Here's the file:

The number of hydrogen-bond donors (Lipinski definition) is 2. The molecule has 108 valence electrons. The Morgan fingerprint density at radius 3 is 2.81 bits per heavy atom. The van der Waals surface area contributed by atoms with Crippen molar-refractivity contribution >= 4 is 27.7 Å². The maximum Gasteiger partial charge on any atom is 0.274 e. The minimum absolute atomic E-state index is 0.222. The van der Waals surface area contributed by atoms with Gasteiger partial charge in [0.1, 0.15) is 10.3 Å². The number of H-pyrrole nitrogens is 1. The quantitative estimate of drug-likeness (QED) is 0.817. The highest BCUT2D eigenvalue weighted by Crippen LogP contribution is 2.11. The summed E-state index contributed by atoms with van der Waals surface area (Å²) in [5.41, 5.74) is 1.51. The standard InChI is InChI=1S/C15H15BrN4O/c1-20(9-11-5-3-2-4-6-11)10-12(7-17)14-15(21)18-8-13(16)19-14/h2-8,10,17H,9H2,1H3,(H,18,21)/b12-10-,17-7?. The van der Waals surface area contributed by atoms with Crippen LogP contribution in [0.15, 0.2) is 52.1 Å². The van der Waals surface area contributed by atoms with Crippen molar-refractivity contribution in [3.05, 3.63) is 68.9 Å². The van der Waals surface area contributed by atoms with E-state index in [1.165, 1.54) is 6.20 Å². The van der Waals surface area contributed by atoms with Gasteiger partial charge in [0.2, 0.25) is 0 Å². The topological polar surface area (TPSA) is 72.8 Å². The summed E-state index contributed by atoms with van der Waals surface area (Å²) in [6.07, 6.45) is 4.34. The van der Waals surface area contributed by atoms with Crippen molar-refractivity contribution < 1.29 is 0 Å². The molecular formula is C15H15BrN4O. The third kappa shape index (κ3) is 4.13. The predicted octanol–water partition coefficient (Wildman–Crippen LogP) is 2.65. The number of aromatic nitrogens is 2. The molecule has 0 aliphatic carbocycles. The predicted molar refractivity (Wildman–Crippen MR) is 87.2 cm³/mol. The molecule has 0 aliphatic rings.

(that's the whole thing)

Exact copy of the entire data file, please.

The number of hydrogen-bond donors (Lipinski definition) is 2. The molecule has 108 valence electrons. The Morgan fingerprint density at radius 3 is 2.81 bits per heavy atom. The van der Waals surface area contributed by atoms with Crippen molar-refractivity contribution >= 4 is 27.7 Å². The maximum Gasteiger partial charge on any atom is 0.274 e. The minimum absolute atomic E-state index is 0.222. The van der Waals surface area contributed by atoms with Gasteiger partial charge in [0.1, 0.15) is 10.3 Å². The number of H-pyrrole nitrogens is 1. The quantitative estimate of drug-likeness (QED) is 0.817. The highest BCUT2D eigenvalue weighted by Crippen LogP contribution is 2.11. The summed E-state index contributed by atoms with van der Waals surface area (Å²) in [5.41, 5.74) is 1.51. The standard InChI is InChI=1S/C15H15BrN4O/c1-20(9-11-5-3-2-4-6-11)10-12(7-17)14-15(21)18-8-13(16)19-14/h2-8,10,17H,9H2,1H3,(H,18,21)/b12-10-,17-7?. The van der Waals surface area contributed by atoms with Crippen LogP contribution in [0.15, 0.2) is 52.1 Å². The van der Waals surface area contributed by atoms with Crippen molar-refractivity contribution in [3.05, 3.63) is 68.9 Å². The van der Waals surface area contributed by atoms with E-state index in [1.165, 1.54) is 6.20 Å². The van der Waals surface area contributed by atoms with Gasteiger partial charge in [0.2, 0.25) is 0 Å². The topological polar surface area (TPSA) is 72.8 Å². The summed E-state index contributed by atoms with van der Waals surface area (Å²) in [6.07, 6.45) is 4.34. The van der Waals surface area contributed by atoms with Crippen molar-refractivity contribution < 1.29 is 0 Å². The molecular formula is C15H15BrN4O. The third kappa shape index (κ3) is 4.13. The predicted octanol–water partition coefficient (Wildman–Crippen LogP) is 2.65. The number of aromatic nitrogens is 2. The molecule has 0 aliphatic carbocycles. The predicted molar refractivity (Wildman–Crippen MR) is 87.2 cm³/mol. The molecule has 0 aliphatic rings.